Persia to be with the man she loves. How much of these women's lives are
based on fact and how much is fiction?
The three generations of Jewish woman in COURTESAN are fictional characters born of my imagination. But, each one, the grandmother, Madame Gabrielle, the daughter, Françoise, and the granddaughter, Simone, carries a combination of traits and habits that throughout the years, I carefully observed in a number of influential women in my life, my mother, grandmothers, aunts from another fascinating generation. In the end, all writers are voyeurs, don’t you think?

* In researching COURTESAN: A NOVEL, was there anything you were shocked to learn about courtesans in 19th century France?
The most shocking fact I learned about courtesans in 19th century France was tremendous their influence on powerful men of the time, even kings, and how they sometimes succeeded to change the political course of a country. A number of courtesans were highly educated, articulate, and invested shrewdly at a time when women were expected to remain far from the financial arena. I find it ironic that the same men who expected their wives to stay home and raise kids admired courtesans who were the exact opposite.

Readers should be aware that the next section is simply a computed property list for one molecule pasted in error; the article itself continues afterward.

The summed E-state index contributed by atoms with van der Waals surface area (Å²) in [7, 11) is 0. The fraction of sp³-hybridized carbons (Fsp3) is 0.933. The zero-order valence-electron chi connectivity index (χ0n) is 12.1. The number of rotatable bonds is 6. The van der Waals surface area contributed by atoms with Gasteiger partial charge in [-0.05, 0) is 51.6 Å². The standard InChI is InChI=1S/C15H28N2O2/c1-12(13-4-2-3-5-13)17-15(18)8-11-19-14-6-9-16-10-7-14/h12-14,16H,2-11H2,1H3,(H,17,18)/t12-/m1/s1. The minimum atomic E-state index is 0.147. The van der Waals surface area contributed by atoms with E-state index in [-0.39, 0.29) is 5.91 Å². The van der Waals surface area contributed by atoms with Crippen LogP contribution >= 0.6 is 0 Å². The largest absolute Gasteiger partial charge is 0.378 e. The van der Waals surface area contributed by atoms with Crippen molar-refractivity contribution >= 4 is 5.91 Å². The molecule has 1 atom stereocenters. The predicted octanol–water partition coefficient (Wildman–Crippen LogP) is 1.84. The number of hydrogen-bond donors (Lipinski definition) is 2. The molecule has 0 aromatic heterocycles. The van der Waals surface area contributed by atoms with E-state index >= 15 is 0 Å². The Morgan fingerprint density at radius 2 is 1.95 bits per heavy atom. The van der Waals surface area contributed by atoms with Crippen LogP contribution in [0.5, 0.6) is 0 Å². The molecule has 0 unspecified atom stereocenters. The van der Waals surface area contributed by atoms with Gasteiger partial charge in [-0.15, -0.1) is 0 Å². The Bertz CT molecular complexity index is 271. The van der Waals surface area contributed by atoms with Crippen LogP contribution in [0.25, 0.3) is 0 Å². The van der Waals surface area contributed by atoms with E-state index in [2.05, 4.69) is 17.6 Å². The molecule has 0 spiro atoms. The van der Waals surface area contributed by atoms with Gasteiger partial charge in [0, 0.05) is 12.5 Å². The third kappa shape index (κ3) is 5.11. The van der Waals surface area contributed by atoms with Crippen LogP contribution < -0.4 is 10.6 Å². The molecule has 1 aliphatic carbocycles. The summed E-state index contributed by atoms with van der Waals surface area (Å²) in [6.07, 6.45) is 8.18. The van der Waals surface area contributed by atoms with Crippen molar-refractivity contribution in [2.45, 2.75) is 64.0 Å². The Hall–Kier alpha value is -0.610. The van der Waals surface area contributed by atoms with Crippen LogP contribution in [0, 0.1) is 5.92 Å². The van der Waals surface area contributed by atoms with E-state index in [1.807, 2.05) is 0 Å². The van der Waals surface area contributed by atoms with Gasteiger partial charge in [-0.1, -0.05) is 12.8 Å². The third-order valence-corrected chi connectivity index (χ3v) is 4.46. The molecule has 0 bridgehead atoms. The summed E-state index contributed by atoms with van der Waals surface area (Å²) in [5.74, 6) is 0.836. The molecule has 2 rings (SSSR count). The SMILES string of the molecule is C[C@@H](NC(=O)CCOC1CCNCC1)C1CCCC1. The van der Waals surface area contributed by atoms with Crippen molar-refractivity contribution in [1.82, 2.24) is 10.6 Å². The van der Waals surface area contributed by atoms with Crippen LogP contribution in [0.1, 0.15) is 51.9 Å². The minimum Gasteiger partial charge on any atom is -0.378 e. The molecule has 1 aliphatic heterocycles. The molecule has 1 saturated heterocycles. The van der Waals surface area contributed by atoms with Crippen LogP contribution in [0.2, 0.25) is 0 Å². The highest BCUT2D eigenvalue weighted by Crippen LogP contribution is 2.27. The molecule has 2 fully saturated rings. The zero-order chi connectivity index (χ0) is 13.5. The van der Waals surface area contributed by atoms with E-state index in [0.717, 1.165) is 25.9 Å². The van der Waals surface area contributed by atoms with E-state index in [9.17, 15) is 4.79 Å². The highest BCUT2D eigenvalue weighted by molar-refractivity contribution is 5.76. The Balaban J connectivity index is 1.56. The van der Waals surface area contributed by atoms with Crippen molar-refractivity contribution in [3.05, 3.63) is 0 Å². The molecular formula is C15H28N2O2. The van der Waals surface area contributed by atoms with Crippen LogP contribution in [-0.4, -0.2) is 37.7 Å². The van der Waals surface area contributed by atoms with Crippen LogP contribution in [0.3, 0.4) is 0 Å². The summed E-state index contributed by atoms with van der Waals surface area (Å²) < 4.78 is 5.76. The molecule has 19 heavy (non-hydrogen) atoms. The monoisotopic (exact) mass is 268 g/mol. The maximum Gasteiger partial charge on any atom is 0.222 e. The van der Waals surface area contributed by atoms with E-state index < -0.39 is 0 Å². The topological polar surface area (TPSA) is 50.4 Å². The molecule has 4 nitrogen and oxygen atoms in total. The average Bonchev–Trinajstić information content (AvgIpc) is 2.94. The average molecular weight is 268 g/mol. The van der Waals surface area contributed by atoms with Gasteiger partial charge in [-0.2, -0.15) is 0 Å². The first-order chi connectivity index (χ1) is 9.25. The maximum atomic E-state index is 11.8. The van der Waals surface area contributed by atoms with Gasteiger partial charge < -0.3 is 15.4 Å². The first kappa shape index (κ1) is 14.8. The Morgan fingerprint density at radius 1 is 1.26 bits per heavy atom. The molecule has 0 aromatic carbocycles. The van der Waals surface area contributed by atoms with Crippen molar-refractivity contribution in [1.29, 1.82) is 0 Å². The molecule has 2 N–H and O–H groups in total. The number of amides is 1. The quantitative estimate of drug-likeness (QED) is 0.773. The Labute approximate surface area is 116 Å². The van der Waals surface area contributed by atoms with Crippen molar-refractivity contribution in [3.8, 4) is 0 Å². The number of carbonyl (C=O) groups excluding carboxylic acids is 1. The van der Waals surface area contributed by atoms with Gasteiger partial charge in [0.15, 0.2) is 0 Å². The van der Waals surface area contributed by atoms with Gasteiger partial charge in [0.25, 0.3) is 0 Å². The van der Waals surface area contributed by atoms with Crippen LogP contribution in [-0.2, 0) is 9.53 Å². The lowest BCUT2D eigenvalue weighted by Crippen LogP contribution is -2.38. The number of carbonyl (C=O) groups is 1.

* Tell us something surprising about women in 17th century Persia, where
your novel HAREM is set.
Women in ancient Persia, and specifically women in the Shah’s harem, were surprisingly resourceful, able to overcome insurmountable hurdles, ruthless and ambition. During my research for HAREM, I was constantly shocked to learn how very rife with danger harems of the time were.Murders, poisoning, and plotting were prevalent, not to mention sexual favors to advance one’s position. But by far the most surprising fact I learned was that a number of these women had sex with eunuchs and even fell in love with them. Unbelievable!

* Are you working on another book, and if so, will it be set in Persia?
I am currently working on another historical novel, this one set in Russia, of all places, and during the last Romanovs, another decadent, tumultuous, and tragic era.

Thank you Dora! And feel free to visit Dora Levy Mossanen online for more information
about her novel Courtesan.